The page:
Dogs can be trusted, loyal companions that provide therapy assistance that goes beyond being a beloved pet. Dogs can also be a source of support that provides a level of comfort to enhance one’s ability to live more independently and navigate the world more freely. However, there are three distinct therapy dog types: therapy dogs, service dogs, and emotional support dogs. If you’re considering bringing a dog into your life for a certain therapeutic purpose, it’s important to understand the difference between the three.
While a service dog and its handler have a distinct bond they form with each other, service dogs are considered working dogs more so than pets. The ADA defines a service animal as a dog – regardless of breed or type – that is “trained to do work or perform tasks for the benefit of a qualified individual with a disability including a physical, mental, psychiatric, sensory, intellectual, or other mental disability.”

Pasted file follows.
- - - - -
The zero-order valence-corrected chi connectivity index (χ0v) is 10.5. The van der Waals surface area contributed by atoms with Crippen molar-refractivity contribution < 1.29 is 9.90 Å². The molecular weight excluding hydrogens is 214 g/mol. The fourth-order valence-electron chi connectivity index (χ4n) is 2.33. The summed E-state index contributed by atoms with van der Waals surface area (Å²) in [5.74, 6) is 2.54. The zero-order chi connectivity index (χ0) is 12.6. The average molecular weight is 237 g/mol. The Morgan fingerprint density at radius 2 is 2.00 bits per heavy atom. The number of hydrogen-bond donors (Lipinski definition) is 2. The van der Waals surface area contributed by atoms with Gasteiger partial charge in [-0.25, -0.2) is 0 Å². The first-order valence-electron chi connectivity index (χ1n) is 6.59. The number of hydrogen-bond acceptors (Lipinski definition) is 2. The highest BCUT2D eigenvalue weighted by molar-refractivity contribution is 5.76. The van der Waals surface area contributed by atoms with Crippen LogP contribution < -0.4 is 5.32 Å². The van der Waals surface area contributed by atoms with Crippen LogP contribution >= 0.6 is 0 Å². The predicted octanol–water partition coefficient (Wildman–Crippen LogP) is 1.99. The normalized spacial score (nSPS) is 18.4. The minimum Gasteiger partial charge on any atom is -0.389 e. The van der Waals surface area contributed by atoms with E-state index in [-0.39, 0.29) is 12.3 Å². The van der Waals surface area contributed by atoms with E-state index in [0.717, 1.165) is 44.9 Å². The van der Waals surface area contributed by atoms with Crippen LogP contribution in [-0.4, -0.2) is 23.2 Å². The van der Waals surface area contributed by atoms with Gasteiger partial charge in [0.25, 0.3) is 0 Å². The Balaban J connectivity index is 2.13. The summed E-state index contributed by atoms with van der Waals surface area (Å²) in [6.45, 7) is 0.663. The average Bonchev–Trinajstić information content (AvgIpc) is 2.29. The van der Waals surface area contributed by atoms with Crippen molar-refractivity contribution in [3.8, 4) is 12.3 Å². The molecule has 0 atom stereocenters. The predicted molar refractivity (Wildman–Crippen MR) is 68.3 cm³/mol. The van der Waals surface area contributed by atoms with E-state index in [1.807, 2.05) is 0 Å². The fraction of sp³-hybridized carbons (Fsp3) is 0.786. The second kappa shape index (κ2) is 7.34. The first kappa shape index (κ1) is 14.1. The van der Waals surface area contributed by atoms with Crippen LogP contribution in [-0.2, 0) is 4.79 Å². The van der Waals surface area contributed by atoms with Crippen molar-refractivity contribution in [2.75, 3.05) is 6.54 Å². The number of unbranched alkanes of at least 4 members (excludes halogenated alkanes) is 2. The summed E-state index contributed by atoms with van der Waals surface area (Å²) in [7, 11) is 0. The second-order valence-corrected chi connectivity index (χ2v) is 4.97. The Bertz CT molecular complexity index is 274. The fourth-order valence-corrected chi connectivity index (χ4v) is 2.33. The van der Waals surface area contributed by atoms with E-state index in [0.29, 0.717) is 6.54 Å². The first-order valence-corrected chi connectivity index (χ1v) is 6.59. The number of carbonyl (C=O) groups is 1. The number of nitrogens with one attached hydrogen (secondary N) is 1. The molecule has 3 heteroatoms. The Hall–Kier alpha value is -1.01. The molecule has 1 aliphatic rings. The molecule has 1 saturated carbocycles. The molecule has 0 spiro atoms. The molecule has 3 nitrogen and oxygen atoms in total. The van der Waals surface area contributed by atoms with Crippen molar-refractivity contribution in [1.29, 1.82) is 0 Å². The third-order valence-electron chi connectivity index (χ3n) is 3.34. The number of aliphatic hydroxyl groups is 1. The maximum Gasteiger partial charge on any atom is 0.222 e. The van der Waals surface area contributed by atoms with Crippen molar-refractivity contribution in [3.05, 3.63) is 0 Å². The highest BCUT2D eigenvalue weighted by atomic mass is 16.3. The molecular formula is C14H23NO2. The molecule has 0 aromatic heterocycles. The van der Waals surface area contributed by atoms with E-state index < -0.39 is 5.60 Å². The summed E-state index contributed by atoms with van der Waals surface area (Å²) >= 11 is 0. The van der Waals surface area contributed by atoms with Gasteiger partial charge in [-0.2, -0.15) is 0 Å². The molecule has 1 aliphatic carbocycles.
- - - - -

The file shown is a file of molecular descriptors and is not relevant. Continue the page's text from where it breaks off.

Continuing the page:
A service dog must go through an evaluation process and pass rigorous training before being certified. The dog must prove that it can remain focused, quiet, dutiful, and behaviorally stable in a wide range of environments. A service dog must also demonstrate that they are capable of doing specialized tasks that their handler is unable to perform without assistance.
Service dogs have full public access rights and can go into places where other animals aren’t allowed such as restaurants, workplaces, stores, and public transportation.
A therapy dog can be identified as a dog used to provide emotional support to an individual, or individuals in a variety of settings. These dogs typically make organized visits to hospitals, assisted living facilities, schools, workplaces, and other venues to provide stress relief and palliative comfort.
While most therapy dogs go through a training evaluation or certification process to ensure they have the obedience and disposition expected during visits, it is not always required.
Therapy dogs are not considered service dogs under the guidelines of the ADA and do not have the same legal access to many public areas as do service dogs.
Emotional Support Dogs